Virginia got a lift in the first 4:15 of the second half from junior Joe Harris, held Fairfield to 20.8 percent shooting in the second half, and only allowed one basket over the final 8:44 of the game to beat the Stags 54-45 in the first game of the NIT Season Tip-Off.
UVa (1-1) was led by Harris, who scored a game-high 15 points. He was also credited with 7 rebounds, 3 assists, and a single blocked shot in 34 minutes of action.
The Wahoos also had two other players in double figures: junior Akil Mitchell, who scored 12 and had a game-high 8 rebounds in 33 minutes, and freshman Evan Nolte, who had 11 points, 3 steals, and a pair of assists in 28 minutes of action.
Trailing by six with under 10 seconds left in the first half, Mitchell scored with 3.4 left to give UVa a little momentum. But Nolte, on the ensuing inbounds, feigned getting back on D, stepped, turned, and caught the inbounds as if in a lay-up line. He scored just before time expired to cut Fairfield's halftime edge to 30-28.
With that momentum in hand, Harris said he got aggressive to start the second half. His 8 points gave UVa a considerable edge and once the Wahoos wrestled the lead on Harris' bucket with 15:45 left, they never really looked back.
Head coach Tony Bennett said he was pleased with what he saw from his team in the second half after what was a somewhat sloppy first session.
"I think they hit some tough shots but they were getting offensive rebounds, getting in the lane, and certainly when they were left open they were making them," Bennett recalled. "I thought our defense was better in the second half. Those guards are pretty quick and we used our size and tried to take advantage of that. I thought we were a little better on our ball-screen defense."
The cold spell that Fairfield (1-1) experienced to end the second half isn't unusual against a Bennett-coached team. He said he stayed with Harris at point guard and played sophomore Paul Jesperson and freshman Justin Anderson because he liked the matchup those three guards gave his team.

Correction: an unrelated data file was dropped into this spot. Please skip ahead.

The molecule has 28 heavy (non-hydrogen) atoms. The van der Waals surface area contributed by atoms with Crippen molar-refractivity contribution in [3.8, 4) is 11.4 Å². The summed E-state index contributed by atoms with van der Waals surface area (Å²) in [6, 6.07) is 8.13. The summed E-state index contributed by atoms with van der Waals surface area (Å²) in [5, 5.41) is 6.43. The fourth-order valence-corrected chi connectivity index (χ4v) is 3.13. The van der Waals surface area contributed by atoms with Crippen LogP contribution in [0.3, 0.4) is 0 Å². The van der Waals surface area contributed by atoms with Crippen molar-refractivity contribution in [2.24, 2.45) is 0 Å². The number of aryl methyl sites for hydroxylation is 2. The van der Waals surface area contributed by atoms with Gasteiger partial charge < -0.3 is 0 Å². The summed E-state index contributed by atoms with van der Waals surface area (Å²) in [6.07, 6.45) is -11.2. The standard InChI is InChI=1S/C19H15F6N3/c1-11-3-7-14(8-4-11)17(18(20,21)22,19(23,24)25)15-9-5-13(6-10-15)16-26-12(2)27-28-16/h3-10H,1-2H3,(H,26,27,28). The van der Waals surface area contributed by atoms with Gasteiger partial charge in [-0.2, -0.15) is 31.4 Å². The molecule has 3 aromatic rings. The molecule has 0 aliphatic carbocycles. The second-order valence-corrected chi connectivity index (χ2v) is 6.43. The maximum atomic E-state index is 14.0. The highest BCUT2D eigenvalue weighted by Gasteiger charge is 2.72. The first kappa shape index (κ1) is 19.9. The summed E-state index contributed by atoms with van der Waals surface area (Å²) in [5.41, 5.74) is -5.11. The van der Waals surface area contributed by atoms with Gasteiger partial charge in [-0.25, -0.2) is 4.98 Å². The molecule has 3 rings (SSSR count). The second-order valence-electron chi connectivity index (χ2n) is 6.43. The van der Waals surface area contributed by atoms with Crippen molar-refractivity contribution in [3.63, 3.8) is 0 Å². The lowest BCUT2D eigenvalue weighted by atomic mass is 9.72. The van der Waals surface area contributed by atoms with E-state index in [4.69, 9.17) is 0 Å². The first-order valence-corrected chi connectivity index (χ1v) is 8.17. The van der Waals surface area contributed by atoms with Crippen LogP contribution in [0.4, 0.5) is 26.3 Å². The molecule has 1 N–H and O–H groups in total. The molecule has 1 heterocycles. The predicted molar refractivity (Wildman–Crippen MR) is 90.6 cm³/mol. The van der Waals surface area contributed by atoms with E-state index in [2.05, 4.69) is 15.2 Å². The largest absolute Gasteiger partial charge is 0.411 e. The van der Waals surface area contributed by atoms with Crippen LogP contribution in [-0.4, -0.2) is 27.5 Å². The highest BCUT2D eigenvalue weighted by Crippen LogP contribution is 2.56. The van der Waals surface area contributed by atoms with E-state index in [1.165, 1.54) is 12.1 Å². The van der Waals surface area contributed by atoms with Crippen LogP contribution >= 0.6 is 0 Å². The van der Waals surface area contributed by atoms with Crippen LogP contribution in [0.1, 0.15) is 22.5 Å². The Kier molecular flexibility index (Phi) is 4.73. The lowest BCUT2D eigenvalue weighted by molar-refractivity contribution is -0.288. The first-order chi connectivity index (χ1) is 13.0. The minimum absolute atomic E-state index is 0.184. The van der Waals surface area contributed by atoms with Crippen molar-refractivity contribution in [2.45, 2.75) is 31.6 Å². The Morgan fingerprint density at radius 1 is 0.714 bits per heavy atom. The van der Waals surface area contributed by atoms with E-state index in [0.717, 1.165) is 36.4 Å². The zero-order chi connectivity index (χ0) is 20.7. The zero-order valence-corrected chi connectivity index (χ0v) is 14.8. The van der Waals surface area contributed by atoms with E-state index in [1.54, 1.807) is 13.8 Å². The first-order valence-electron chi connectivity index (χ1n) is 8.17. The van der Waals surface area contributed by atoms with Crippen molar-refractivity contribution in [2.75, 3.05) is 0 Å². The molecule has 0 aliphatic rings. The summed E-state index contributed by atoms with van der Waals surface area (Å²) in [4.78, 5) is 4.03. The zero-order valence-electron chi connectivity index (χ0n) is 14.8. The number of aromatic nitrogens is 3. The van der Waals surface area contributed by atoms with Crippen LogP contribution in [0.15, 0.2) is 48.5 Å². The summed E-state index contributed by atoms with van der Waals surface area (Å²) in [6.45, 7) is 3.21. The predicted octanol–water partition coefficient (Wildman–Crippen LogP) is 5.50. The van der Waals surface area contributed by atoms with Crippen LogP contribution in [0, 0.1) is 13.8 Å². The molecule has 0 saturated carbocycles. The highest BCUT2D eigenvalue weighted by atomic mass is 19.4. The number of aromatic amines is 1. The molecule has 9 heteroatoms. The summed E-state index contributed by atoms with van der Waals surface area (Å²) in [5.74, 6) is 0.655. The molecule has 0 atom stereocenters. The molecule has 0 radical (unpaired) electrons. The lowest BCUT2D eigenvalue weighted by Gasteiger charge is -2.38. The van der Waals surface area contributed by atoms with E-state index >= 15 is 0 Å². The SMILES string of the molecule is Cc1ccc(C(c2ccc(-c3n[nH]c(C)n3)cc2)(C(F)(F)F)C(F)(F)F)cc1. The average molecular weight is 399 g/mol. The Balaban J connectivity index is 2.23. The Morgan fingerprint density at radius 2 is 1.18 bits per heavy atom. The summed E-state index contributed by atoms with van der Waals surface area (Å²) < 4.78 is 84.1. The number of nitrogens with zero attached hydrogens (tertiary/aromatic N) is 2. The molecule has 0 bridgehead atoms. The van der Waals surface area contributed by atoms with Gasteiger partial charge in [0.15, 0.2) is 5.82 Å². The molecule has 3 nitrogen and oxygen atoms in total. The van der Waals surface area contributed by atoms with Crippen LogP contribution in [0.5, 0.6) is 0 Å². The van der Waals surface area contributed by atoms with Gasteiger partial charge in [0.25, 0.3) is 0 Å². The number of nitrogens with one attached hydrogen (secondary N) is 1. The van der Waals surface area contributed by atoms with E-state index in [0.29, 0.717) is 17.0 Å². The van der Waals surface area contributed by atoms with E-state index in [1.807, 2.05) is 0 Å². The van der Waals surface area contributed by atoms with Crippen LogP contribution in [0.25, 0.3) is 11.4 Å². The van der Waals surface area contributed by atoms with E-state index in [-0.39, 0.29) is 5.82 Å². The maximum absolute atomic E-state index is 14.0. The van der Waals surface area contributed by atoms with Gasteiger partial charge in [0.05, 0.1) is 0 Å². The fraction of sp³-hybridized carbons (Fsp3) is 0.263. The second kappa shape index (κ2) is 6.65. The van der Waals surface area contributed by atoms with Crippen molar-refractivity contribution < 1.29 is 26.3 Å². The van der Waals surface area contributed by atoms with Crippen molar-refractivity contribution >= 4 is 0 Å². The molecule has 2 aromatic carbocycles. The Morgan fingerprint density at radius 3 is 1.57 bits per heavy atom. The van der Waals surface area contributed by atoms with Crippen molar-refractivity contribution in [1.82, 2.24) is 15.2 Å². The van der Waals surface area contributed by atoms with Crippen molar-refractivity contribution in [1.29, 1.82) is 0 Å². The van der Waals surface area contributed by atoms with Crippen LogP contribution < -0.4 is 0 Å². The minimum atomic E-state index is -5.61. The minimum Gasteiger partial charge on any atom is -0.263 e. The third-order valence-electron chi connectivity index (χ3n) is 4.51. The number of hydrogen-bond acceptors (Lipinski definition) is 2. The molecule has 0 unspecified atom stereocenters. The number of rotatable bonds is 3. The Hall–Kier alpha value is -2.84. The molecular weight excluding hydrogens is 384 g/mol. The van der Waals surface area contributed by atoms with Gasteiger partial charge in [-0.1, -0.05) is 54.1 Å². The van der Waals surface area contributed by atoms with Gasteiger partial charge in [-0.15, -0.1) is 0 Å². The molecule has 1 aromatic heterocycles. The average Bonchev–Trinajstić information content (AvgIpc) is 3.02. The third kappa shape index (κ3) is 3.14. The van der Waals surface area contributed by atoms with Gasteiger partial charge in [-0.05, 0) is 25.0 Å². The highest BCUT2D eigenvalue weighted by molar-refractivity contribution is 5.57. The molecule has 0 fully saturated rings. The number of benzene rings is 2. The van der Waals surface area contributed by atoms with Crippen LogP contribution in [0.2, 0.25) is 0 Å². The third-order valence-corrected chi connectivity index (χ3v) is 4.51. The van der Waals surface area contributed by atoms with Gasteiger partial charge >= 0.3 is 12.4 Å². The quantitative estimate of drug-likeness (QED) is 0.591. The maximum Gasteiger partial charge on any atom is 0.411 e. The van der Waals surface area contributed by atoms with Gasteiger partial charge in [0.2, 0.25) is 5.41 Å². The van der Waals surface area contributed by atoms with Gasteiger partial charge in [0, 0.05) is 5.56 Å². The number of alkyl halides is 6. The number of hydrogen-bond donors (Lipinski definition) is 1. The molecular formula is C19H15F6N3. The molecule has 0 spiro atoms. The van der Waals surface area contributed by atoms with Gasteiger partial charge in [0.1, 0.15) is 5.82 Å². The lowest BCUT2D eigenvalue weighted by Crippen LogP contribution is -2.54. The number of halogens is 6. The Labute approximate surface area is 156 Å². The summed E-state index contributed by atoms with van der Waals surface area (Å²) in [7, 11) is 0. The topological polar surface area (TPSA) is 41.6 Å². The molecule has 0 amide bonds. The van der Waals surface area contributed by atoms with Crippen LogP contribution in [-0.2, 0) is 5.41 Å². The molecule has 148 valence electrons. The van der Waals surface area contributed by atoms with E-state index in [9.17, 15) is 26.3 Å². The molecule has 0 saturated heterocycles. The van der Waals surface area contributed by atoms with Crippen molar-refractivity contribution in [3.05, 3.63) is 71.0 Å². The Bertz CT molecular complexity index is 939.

"I think they didn't understand how (Fairfield was) going to run offense, sometimes (with) some false motion," Bennett explained. "They're going to take it until the end of the shot clock, there was partly Princeton stuff. And you can't lapse. Sometimes I thought in the first half our guards would rest for just a second and that's when their guys would make a play. And I told them, 'Stay down in a stance. Make them earn their shots.'
"I thought there was more a sense of, 'Look, we're going to be in front of you. You're going to have to make plays over our length.'"
Harris, who is asked to carry a great deal of the offense with UVa missing its two best point guards, got going in the second half in part because of the mindset he had coming out of halftime.
"I really wanted to be aggressive (tonight)," he explained. "I thought we had made strides from the George Mason game. I think it was helpful for (the young players) particularly to get thrown out into the fire and get some good in-game experience against a quality George Mason team who kind of put it on us.
"I tried to get some shots and be aggressive in the first half but I think I was forcing it a little bit, trying to get to the line a little bit too much and settling. I knew things were a little bit stagnant for us offensively in the first half so I made a point to be more assertive and create for myself and for my teammates."
UVa, which forced Fairfield into 13 turnovers, only committed nine compared to a total of 14 assists. The Cavaliers also outrebounded the Stags 32-30.
The first half wasn't UVa's best ball, as the Wahoos allowed Fairfield to shoot 52.2 percent and get open looks at will. Mitchell said it was a "poor" effort in the first 20 minutes but he was glad to see the team pick up the energy in the second.
"We ran through their action, we knew what to expect from their offensive game," Mitchell added. "I don't think we expected them to shoot as well as they did in the first half. I think we were able to stifle them a little more in the second half...We locked in defensively, brought a little more energy, and the crowd stepped into it a little bit."
Nolte, in what was interestingly his first game in John Paul Jones Arena as either player or spectator, said he wasn't surprised to start the second half but he knew it was going to take a big effort.
"We finished (the first half) well and we wanted to start the second half well," Nolte said, adding that there's a comfort level for himself, Harris, and Anderson to be out there together. "It's good because we can all play multiple positions. I think we're comfortable with a different number of guys on the floor."
On Nolte, Bennett said, "He's versatile. I've said he's a neck-up player. He's smart so he understands the game. And I played him some as a three and some as the four. He can stretch it and he actually has some stuff down low. He knows how to play and I've been pleased with his first two games."